If we are not careful in this digital business of ours we are going to measure ourselves into the ground. In TV the metrics are broad and deliver against some key criteria that they plan against, the industry has made it simple for advertisers to spend money and not question the fact that a 20,000 person panel in the US powers $65b TV market . Viewability is a classic example where we are setting a bar so high vs the other the channels because we can. For those who are challenging the industry from an advertiser perspective – should then turn the spot light on their other media expenditures. I would ask that we take some time to establish some very clear guidelines and transitions and not go in like a bull in a china shop just so we can show off at the next pitch. Lets do things right, for the good of the industry, not just the next sell.
Marco Bertozzi: 02.12.09
These ads have been suggested as the 10 best Ads of the decade in the Guardian, the Ads are brilliant and I wanted to have them all on one place and spread the question to others. Have a look at the Ads and comment as to which you think stand out as winners. I also leave us asking what the best digital ads would be?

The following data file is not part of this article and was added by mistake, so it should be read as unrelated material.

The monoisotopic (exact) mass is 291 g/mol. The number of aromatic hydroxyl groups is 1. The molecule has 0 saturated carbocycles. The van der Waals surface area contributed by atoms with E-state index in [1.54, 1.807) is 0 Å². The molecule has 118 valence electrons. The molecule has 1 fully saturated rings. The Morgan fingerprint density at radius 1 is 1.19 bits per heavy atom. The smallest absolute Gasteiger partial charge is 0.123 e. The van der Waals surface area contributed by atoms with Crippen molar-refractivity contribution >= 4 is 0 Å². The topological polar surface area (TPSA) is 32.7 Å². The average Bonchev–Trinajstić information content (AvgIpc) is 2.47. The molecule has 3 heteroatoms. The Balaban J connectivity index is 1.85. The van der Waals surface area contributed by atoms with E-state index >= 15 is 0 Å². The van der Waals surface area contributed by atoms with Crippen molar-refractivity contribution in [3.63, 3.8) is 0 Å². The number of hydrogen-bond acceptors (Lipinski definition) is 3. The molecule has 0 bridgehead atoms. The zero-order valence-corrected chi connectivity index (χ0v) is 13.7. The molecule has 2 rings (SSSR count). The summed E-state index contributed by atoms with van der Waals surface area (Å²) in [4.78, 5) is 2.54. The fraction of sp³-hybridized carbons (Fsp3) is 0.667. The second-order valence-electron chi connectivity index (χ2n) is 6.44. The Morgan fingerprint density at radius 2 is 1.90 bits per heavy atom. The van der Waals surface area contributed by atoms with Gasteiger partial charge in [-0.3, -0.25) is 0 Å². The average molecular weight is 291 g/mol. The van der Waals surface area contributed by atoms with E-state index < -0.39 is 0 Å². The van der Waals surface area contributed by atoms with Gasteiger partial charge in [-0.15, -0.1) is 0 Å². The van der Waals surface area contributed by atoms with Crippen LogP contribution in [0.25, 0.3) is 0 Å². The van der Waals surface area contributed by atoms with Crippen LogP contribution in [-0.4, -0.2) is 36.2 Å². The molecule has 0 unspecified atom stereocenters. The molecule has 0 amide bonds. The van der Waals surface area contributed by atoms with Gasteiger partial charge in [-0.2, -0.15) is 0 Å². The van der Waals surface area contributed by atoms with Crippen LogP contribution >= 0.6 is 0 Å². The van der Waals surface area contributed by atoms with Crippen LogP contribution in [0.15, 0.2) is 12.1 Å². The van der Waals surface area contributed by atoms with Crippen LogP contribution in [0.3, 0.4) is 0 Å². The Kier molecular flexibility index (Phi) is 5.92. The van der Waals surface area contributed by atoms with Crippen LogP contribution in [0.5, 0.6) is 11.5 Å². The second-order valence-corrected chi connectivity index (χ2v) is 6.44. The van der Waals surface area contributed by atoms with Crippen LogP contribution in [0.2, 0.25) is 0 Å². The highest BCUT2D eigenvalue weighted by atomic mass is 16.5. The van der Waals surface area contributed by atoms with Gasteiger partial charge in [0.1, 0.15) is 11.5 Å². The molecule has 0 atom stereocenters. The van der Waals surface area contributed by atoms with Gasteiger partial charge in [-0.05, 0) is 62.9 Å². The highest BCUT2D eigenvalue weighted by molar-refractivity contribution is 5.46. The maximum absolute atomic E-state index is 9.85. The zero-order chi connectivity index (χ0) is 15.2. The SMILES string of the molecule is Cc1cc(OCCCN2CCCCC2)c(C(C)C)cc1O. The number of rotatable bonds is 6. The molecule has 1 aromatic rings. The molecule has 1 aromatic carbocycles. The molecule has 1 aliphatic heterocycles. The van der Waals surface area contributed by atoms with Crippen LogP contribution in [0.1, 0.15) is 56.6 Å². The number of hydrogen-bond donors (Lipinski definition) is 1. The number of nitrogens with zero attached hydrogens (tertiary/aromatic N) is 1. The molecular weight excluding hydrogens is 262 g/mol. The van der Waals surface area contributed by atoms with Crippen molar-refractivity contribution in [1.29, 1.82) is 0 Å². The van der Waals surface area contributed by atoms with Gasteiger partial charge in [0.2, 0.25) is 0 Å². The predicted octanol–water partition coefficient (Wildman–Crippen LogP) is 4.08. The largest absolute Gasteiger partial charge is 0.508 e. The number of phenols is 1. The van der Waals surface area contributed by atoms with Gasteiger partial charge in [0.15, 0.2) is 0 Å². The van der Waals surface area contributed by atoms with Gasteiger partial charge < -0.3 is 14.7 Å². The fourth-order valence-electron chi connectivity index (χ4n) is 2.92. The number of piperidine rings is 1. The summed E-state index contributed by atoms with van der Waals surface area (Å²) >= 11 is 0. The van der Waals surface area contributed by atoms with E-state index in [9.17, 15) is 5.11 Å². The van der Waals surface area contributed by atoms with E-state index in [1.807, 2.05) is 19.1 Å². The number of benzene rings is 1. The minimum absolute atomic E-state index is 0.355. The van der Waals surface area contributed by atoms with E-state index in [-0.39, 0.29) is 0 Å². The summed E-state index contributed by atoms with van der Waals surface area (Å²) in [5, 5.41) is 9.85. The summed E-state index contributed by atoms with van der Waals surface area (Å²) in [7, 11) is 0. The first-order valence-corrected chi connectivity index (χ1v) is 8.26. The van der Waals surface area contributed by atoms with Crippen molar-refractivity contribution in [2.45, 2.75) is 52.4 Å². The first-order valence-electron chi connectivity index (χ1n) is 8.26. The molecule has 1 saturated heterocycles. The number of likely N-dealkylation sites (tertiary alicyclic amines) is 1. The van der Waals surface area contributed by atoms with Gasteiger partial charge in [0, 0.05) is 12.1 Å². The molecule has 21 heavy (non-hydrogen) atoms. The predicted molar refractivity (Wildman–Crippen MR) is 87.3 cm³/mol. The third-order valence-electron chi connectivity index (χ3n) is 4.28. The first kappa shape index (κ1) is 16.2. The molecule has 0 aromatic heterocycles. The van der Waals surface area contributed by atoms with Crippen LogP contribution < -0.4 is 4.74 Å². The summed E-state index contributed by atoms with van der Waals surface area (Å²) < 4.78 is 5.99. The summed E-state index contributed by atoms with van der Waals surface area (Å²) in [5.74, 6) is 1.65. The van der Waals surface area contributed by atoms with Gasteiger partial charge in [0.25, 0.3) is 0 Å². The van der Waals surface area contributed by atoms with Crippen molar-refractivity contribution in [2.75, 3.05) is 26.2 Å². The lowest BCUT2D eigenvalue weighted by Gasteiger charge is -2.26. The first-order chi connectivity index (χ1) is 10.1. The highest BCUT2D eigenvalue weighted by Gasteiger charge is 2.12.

Number 1: John West Salmon
Number 2: Levi’s Odyssey
Number 3: Honda Cog – a favourite?
Number 4:The John Smith Ads with Peter Kay
Number 5:Sony Bravia bouncing balls
Number 6: Rhythm of life Guiness
Number 7: Cadbury’s Gorilla Ad
Number 8: Skodia Fabia Original cake car
Number 9: PG Tips ‘The Return’
Number 10: T-Mobile Ad
Great Ads, great seeing them all together, I wonder how we would do identifying the best online Ads of the naughties – any suggestions?